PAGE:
What It’s Like When You Escape

Running from Virginia to the other shore
you’re halfway there in Topeka or thereabouts
which is where you stay and serve coffee
in an Edward Hopper truck stop
where it’s always dusk and the interstate
rolls flat out parallel to the sky
straight as a chalked line snapped against a wall
no curves or hills or valleys or stop signs
to slow your progress toward that other shore
should you decide to leave the warm circle of light
that holds you and the coffee and the truck drivers
who smell of work and loneliness and greasy burgers

And let’s say you’re wearing a yellow
dress the color of Kansas corn
and your hair tassels down your back
and you fall in love with every single truck driver
who asks for apple pie because this is America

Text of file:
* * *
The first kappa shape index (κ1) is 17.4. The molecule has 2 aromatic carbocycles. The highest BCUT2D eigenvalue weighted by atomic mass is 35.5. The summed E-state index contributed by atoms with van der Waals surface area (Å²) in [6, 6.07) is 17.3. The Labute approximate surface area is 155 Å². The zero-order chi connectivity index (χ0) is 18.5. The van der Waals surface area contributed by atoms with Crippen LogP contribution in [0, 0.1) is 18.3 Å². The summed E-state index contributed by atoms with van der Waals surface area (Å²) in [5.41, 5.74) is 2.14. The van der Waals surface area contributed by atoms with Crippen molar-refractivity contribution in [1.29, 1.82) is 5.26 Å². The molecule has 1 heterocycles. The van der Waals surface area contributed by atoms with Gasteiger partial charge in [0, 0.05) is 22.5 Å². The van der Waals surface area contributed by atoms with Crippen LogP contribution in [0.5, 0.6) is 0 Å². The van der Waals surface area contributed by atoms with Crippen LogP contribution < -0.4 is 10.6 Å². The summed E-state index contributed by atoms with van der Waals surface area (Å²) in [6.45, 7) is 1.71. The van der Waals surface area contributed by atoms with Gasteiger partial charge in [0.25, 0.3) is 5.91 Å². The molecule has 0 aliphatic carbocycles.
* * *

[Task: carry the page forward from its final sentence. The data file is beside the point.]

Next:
by God and the apple pie smells like freedom
and the coffee tastes like every dream you ever
had even the ones that turned to ashes
because this is America where dreams
are the slippery currency of existence and
we all know where existence leads in the end

And let’s say you’re imagining that other shore
with its palm trees and drive-ins and suspect blondness
and you spill the coffee and damned if it doesn’t
puddle neatly into the shape of California
which is where America always wants to run
but you with your Kansas-yellow dress
you only managed to escape as far as Topeka
so you tie your apron snug around your waist
and mop up the coffee and cut another slice of pie

Sally Zakariya

Sally Zakariya’s poems have appeared in numerous journals, most recently Boston Literary Magazine, Emerge, Third Wednesday, Evening Street Review, Theodate, and Southern Women’s Review. Her poetry has won prizes from Poetry Virginia and the Virginia Writers Club. Sally has designed and self-published illustrated alphabet books on food, literature, and anatomy. She has published two chapbooks, Insectomania (2013) and Arithmetic and other verses (2011) and blogs at http://www.ButDoesItRhyme.com.